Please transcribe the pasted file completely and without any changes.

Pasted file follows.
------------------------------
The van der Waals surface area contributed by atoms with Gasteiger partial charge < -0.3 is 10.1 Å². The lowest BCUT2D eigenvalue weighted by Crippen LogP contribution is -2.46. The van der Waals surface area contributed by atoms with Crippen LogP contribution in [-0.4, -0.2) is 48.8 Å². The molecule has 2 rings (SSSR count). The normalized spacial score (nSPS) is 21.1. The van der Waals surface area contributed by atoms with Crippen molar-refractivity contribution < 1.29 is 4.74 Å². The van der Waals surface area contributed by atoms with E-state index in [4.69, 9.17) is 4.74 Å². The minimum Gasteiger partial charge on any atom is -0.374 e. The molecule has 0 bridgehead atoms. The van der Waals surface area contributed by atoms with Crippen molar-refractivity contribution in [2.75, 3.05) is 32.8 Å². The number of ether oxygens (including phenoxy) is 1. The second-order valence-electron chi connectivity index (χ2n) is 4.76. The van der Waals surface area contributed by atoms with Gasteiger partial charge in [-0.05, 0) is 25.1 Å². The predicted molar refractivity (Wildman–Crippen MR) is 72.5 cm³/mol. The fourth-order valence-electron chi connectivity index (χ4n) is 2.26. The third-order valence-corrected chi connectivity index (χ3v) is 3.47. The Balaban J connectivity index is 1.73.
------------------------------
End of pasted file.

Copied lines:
The van der Waals surface area contributed by atoms with Gasteiger partial charge < -0.3 is 10.1 Å². The lowest BCUT2D eigenvalue weighted by Crippen LogP contribution is -2.46. The van der Waals surface area contributed by atoms with Crippen LogP contribution in [-0.4, -0.2) is 48.8 Å². The molecule has 2 rings (SSSR count). The normalized spacial score (nSPS) is 21.1. The van der Waals surface area contributed by atoms with Crippen molar-refractivity contribution < 1.29 is 4.74 Å². The van der Waals surface area contributed by atoms with E-state index in [4.69, 9.17) is 4.74 Å². The minimum Gasteiger partial charge on any atom is -0.374 e. The molecule has 0 bridgehead atoms. The van der Waals surface area contributed by atoms with Crippen molar-refractivity contribution in [2.75, 3.05) is 32.8 Å². The number of ether oxygens (including phenoxy) is 1. The second-order valence-electron chi connectivity index (χ2n) is 4.76. The van der Waals surface area contributed by atoms with Gasteiger partial charge in [-0.05, 0) is 25.1 Å². The predicted molar refractivity (Wildman–Crippen MR) is 72.5 cm³/mol. The fourth-order valence-electron chi connectivity index (χ4n) is 2.26. The third-order valence-corrected chi connectivity index (χ3v) is 3.47. The Balaban J connectivity index is 1.73.